A member of parliament for Kurdish city Bingol, Hisyar Ozsoy also heads the left-wing Peoples’ Democratic Party’s (HDP) foreign relations committee. The party surpassed Turkey’s 10% election threshold to enter parliament in 2015. However the jubilation was short-lived when an end to the 2013-2015 solution resulted in a return to clashes between the Turkish military and Kurdish militants. Since then the pro-minority rights party has been on the receiving end of a crackdown by the Turkish government, leading to the imprisonment of its co-leaders and many of its deputies.
Komnews spoke to Hisyar Ozsoy about the crackdown and the constitutional reform package recently adopted by the Turkish parliament, which will be taken to a referendum in early April…
What are your thoughts on the constitutional reform package approved in the Turkish parliament?
These constitutional reforms were designed to build a dictatorial rule in Turkey. President Erdogan wants to monopolise all executive, legislative and judicial powers. There will be no separation of powers in Turkey, there will be no independent judiciary, and there will be no rule of law if these constitutional reforms are approved in the referendum.
The AKP says that the new constitution will make Turkey stronger. What do you think this entails?
It will not make Turkey stronger, that is definitely not true. In order for Turkey to be a stronger country the government should establish democratic rule with a clear separation of powers. But what we have in hand is a further centralisation of an already centralised political structure. This would exclude many sections of the population from political representation and we think that this political system, if it is approved in the referendum say by 51%, 52%, 53%, will further polarise the country. There has been no consensus, there actually hasn’t even been a democratic debate about the constitutional package. So, rather than reducing tension and bringing stability to political and economic life, this political system will definitely intensify polarisation and deepen socio-economic and political conflicts that have been damaging Turkey’s democratic standards for a long time.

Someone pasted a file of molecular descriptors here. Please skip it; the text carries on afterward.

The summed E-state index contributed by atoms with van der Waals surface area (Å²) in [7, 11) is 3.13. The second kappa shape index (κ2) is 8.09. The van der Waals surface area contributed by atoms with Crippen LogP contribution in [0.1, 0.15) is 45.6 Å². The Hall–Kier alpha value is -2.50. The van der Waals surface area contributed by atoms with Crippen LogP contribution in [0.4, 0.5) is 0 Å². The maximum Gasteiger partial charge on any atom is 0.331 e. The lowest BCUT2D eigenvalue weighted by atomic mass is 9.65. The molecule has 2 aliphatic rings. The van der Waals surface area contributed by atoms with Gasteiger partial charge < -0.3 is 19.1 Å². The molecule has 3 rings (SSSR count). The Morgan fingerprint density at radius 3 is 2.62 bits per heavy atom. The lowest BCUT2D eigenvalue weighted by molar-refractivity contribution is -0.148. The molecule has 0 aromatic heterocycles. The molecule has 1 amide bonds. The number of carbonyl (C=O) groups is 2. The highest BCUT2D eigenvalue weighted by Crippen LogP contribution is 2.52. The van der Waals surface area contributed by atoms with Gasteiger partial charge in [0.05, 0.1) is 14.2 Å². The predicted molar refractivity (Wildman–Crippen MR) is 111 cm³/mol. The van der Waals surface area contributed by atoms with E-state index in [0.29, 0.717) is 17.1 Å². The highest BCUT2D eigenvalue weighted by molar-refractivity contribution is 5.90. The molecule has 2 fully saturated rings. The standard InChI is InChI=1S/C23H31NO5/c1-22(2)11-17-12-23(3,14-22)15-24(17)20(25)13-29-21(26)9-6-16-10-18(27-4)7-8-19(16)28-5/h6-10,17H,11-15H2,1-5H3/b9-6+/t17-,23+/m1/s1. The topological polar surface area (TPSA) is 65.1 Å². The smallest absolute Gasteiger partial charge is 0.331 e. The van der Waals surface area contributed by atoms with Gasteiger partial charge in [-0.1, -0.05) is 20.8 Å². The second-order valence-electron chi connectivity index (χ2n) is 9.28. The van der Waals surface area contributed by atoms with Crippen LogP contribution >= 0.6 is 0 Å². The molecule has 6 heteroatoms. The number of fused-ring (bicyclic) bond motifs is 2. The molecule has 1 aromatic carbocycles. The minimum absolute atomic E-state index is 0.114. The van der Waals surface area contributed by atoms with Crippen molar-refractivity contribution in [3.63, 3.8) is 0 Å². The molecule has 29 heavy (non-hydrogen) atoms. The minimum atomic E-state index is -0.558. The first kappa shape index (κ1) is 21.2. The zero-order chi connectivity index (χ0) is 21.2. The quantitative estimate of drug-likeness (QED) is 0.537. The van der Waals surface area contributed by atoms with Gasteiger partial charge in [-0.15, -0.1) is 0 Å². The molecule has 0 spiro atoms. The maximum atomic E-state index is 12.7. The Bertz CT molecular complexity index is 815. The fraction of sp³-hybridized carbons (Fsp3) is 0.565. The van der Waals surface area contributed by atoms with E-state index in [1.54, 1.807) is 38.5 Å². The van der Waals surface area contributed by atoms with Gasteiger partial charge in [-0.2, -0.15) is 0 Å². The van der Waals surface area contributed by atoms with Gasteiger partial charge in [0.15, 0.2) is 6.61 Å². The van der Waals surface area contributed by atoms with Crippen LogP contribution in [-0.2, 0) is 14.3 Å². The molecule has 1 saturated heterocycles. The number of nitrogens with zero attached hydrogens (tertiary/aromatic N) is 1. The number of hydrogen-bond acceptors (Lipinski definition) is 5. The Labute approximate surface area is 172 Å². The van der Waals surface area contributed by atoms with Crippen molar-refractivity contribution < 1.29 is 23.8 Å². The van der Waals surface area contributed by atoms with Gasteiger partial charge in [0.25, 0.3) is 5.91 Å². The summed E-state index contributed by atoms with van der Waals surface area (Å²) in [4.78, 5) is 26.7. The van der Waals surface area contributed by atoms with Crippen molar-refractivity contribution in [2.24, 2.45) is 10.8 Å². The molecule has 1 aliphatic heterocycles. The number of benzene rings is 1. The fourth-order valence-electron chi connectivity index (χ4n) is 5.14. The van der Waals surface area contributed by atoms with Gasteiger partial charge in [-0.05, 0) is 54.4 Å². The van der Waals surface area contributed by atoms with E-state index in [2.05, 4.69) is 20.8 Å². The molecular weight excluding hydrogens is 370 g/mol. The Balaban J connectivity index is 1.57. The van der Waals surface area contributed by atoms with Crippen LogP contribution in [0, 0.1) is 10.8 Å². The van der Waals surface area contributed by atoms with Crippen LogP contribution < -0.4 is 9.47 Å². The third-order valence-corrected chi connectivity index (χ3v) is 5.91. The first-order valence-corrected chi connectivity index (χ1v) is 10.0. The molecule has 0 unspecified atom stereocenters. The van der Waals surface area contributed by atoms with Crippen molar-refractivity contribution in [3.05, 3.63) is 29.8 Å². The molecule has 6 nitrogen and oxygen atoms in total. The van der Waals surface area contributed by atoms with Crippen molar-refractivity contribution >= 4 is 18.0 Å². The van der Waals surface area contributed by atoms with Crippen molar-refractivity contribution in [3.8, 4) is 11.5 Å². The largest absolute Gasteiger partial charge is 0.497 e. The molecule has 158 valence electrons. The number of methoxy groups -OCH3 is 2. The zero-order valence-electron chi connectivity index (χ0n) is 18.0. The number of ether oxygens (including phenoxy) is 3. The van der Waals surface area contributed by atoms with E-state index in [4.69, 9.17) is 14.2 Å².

You have declared your stance against the package. What kind of campaign will the Peoples’ Democracy Party (HDP) run to ensure a no result comes out of the referendum? And who will you be working with?